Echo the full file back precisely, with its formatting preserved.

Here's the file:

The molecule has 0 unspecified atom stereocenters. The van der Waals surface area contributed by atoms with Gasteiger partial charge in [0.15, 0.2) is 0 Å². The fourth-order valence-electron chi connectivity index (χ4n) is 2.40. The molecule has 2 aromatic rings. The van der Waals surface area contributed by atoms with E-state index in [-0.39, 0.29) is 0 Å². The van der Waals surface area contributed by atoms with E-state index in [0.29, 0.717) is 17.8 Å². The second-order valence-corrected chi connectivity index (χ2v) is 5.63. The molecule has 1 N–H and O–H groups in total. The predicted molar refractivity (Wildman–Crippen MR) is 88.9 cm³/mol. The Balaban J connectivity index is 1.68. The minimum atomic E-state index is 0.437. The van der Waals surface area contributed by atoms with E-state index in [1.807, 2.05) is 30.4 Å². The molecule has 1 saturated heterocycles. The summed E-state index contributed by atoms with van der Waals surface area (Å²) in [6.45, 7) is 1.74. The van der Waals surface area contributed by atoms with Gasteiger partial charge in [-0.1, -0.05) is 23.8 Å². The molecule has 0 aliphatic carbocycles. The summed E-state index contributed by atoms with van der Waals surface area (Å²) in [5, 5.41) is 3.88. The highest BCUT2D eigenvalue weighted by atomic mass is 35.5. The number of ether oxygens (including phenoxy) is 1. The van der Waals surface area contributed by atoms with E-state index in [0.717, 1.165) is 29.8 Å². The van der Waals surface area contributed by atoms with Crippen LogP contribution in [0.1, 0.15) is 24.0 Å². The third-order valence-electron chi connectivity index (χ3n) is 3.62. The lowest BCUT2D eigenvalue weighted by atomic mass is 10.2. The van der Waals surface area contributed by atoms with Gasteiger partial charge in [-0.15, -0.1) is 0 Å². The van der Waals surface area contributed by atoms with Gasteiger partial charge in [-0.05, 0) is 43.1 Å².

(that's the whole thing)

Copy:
The molecule has 0 unspecified atom stereocenters. The van der Waals surface area contributed by atoms with Gasteiger partial charge in [0.15, 0.2) is 0 Å². The fourth-order valence-electron chi connectivity index (χ4n) is 2.40. The molecule has 2 aromatic rings. The van der Waals surface area contributed by atoms with E-state index in [-0.39, 0.29) is 0 Å². The van der Waals surface area contributed by atoms with E-state index in [0.29, 0.717) is 17.8 Å². The second-order valence-corrected chi connectivity index (χ2v) is 5.63. The molecule has 1 N–H and O–H groups in total. The predicted molar refractivity (Wildman–Crippen MR) is 88.9 cm³/mol. The Balaban J connectivity index is 1.68. The minimum atomic E-state index is 0.437. The van der Waals surface area contributed by atoms with E-state index in [1.807, 2.05) is 30.4 Å². The molecule has 1 saturated heterocycles. The summed E-state index contributed by atoms with van der Waals surface area (Å²) in [6.45, 7) is 1.74. The van der Waals surface area contributed by atoms with Gasteiger partial charge in [-0.1, -0.05) is 23.8 Å². The molecule has 0 aliphatic carbocycles. The summed E-state index contributed by atoms with van der Waals surface area (Å²) in [5, 5.41) is 3.88. The highest BCUT2D eigenvalue weighted by atomic mass is 35.5. The number of ether oxygens (including phenoxy) is 1. The van der Waals surface area contributed by atoms with E-state index in [0.717, 1.165) is 29.8 Å². The van der Waals surface area contributed by atoms with Crippen LogP contribution in [0.1, 0.15) is 24.0 Å². The third-order valence-electron chi connectivity index (χ3n) is 3.62. The lowest BCUT2D eigenvalue weighted by atomic mass is 10.2. The van der Waals surface area contributed by atoms with Gasteiger partial charge in [-0.15, -0.1) is 0 Å². The van der Waals surface area contributed by atoms with Gasteiger partial charge in [-0.05, 0) is 43.1 Å².